It is well established that the participation of women in all economic sectors is pivotal to economic development and, especially, with respect to achieving the millennium development goals. Evidence shows that—compared to men—raising women’s incomes has a higher impact on the well-being of children. Furthermore, women’s well-being—education and health status—has a direct salutary effect on her family’s well-being. Thus, meaningful development should, at its core, aim to include women in all aspects of the economy. Yet, in Africa, women continue to face barriers that prevent their full participation. In particular, women remain excluded from equal access to social and economic capital such as employment, political, financial and social/legal services.
In July 2011, the Women’s World Convention brought together academics and activists from all over the globe. The convention focused on various issues that impact women’s participation in economic development. It particularly focused on economic, political, geopolitical, gender, and academic barriers, as well as the promotion of women’s equality, leadership and security. An emerging theme in the deliberations said that enhanced participation of women in social and economic activities was critical for long-term sustainable development. The convention also emphasized that women are expected to play a key role in contributing towards the achievement of the Millennium Development Goals (MDGs) including poverty reduction, mortality and morbidity reduction, environmental protection, gender equality and women’s empowerment.
Although in many countries there has been substantive progress in advancing women’s participation in economic development, African women’s contribution is severely constrained by access to finance. Women have difficulties accessing finance for various reasons: poverty, limited employment in the formal sector, and cultural barriers to land and property ownership. As data reveals, only 3 percent in Kenya, 1 percent in Tanzania, 20 percent in Zimbabwe of land is owned by women. Their limited ownership creates serious obstacles to accessing capital from Banks and other financial institutions, which usually require collateral for the loans in forms of titles, property and land.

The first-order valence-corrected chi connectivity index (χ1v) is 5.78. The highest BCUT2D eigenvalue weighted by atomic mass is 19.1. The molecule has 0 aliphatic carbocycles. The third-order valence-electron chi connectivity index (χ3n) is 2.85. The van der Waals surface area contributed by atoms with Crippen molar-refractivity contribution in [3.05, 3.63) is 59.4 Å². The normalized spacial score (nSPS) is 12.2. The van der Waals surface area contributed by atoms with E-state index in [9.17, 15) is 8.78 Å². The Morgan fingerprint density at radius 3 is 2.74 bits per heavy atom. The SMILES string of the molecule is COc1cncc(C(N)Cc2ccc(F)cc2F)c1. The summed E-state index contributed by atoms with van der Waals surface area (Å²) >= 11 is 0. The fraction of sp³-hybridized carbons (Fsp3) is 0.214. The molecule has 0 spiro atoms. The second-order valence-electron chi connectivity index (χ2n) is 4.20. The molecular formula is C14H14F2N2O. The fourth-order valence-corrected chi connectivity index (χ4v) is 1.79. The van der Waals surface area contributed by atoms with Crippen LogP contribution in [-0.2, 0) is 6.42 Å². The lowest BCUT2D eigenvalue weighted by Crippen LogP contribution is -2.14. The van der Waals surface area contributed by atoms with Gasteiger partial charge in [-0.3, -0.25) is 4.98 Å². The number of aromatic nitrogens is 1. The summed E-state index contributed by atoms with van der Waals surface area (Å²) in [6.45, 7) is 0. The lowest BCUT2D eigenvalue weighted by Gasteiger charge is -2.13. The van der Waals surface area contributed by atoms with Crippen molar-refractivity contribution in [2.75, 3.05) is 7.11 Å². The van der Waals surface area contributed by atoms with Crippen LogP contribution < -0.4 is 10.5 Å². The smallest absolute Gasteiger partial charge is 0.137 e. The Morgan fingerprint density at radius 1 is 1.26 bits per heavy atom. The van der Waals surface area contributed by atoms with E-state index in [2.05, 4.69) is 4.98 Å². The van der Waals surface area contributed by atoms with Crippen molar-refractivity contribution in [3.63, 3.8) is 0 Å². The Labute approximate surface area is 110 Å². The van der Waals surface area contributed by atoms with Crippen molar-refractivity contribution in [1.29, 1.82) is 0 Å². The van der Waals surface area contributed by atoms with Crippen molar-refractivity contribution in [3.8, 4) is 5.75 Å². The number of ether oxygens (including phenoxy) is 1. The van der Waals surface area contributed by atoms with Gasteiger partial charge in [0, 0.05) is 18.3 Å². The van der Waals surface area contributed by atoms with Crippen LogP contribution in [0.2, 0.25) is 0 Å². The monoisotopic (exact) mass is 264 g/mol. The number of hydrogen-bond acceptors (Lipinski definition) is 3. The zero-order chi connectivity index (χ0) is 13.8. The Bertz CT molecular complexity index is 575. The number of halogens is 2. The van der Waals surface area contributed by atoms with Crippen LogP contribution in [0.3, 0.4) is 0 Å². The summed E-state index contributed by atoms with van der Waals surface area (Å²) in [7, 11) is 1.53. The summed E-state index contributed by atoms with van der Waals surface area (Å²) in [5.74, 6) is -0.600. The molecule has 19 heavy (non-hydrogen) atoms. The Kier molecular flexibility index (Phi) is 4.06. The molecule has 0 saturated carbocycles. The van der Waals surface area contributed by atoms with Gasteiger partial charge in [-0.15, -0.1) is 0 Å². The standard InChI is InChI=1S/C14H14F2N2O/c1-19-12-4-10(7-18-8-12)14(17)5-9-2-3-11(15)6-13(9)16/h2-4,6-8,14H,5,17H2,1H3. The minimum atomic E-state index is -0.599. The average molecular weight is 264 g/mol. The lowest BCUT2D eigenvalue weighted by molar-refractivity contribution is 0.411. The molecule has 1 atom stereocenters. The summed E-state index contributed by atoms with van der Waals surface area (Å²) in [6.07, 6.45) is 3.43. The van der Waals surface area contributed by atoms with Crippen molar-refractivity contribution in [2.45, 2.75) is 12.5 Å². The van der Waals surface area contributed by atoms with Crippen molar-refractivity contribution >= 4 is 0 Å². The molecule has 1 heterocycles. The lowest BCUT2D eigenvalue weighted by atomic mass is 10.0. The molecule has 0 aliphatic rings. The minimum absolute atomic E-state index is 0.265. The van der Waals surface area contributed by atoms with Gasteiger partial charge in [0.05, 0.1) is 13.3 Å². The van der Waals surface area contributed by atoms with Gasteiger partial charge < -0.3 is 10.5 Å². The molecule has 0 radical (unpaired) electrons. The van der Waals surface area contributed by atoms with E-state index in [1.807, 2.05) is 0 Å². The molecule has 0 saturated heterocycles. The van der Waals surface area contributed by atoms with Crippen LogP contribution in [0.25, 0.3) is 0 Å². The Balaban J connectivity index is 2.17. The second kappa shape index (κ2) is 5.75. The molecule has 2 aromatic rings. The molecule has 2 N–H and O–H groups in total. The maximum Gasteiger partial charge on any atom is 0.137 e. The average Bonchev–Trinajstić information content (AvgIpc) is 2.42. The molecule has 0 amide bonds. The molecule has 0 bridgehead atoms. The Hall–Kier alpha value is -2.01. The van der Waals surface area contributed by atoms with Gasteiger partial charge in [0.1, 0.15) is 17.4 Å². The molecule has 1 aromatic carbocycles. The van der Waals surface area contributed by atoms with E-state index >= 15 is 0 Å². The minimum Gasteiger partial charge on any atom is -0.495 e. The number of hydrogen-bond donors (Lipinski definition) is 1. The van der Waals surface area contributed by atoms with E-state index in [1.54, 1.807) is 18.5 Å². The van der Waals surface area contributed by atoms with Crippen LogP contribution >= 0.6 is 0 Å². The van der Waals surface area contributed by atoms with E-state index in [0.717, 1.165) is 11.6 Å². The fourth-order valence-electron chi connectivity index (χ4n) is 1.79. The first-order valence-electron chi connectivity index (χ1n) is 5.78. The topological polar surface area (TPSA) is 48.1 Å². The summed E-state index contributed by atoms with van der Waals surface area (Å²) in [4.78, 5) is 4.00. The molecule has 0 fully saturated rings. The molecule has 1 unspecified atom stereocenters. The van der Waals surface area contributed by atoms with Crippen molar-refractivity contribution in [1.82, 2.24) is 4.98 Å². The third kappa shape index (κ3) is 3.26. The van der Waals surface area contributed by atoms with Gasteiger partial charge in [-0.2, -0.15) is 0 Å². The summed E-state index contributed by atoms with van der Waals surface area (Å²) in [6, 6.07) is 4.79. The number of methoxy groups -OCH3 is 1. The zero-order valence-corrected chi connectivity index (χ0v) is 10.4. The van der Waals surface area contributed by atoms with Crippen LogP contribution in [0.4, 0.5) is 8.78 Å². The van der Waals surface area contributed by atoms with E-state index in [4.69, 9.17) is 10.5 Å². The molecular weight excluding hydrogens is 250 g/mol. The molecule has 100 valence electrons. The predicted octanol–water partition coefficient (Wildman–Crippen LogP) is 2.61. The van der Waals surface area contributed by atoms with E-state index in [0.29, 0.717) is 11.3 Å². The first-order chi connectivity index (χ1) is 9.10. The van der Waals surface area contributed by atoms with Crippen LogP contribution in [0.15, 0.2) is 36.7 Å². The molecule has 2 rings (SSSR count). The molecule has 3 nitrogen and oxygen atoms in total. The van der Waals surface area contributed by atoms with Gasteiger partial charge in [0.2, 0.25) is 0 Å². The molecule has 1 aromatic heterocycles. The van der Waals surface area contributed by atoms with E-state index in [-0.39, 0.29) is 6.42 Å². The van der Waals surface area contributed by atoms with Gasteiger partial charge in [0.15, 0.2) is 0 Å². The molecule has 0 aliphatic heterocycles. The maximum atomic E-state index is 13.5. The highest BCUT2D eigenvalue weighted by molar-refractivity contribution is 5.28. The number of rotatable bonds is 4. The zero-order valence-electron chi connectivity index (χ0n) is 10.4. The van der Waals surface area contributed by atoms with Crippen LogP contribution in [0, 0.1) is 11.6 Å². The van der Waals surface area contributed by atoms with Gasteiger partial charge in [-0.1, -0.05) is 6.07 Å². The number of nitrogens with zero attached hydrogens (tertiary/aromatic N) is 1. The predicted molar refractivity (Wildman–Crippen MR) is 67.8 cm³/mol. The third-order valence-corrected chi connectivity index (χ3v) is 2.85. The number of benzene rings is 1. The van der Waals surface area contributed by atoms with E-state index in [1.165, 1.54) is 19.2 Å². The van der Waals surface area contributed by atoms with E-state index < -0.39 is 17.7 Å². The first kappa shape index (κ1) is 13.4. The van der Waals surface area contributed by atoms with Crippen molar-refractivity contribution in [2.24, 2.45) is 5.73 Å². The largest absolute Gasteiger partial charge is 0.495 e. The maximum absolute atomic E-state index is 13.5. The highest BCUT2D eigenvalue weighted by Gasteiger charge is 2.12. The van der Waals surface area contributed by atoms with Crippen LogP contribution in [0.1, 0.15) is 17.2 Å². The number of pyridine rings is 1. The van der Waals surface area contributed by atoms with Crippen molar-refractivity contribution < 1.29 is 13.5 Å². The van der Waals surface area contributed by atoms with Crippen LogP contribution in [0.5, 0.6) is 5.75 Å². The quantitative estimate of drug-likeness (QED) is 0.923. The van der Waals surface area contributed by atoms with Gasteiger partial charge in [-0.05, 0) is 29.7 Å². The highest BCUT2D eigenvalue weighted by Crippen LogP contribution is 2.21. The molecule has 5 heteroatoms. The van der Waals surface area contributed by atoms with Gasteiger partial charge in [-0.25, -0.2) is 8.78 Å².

Despite the various impediments to accessing financial services, African women have been able to surpass these problems by forming voluntary groups where they mobilize savings and collectively invest to improve their livelihoods. Women group themselves into informal savings clubs, popularly known as “chamas” in Kenya, “osusus” in Nigeria, “susus” in Ghana, or “Ekub” in Eritrea and Ethiopia. A business daily in Kenya estimated that nearly one out of every two women in Kenya are members.
The structure of these groups is fairly straightforward. Generally, a small group of women form the group based on family ties, friendships or work relationships. They make an informal arrangement whereby each person contributes a certain amount of money into a common pool. This sum is then distributed to one person in the group who uses it for her own individual purposes. After a period of time, the group meets again and the process is repeated with a different individual taking the role as the beneficiary. Eventually, each member is a recipient of the pot and the process begins anew, giving the groups the common analogy to a “merry-go-round.” Other variants of this model have loaned the pooled money to borrowers for interest, or invested in businesses, property or stock—the proceeds from which are shared between members.
The amount of money that these clubs have collectively mobilized is impressive. According to one report, chamas in Kenya have helped accumulate $60 billion Kenyan Shillings, or roughly $600 million US dollars. Their effect on individuals’ lives has been transformative—many African women have enjoyed success—be it ownership of real estate property, farm land, or financial investments — that would have been simply unattainable without such clubs. A salutary benefit of such economic improvement has been social empowerment. With more financial resources at their disposal, women have garnered more decision-making ability in the home and workplace. At the same time, these groups have equipped women with more knowledge and skills—a result of interacting with fellow group mates that represent a diversity of backgrounds. The success of these groups is largely dependent on the low transaction costs of organizing and the trust and commonality of the goals.
Prominent banks in Africa have begun to take note of the phenomenon, offering savings clubs accounts with preferential interest rates on both deposits and loans. As a consequence, it has become much more lucrative to save and borrow as a group than as an individual.
The achievements of the voluntary savings clubs are impressive. The evidence suggests that they are effective in delivering economic progress. These types of informal institutions seem to be more rewarding with immediate results — social, financial and economic. Therefore, they can form useful channels through which aid may be channeled. Traditionally, donors have sought to support development through more formal routes of governments and banks. The savings clubs offer another avenue that can benefit African economies outside traditional means. Furthermore, the impact of aid is much more visible when channeled through the small voluntary institutions as compared to large, often state-managed institutions. Development organizations may possibly consider revising their strategies/policies of delivering aid to African economies to involve these voluntary groups in order to get tangible, quick, visible and effective outcomes.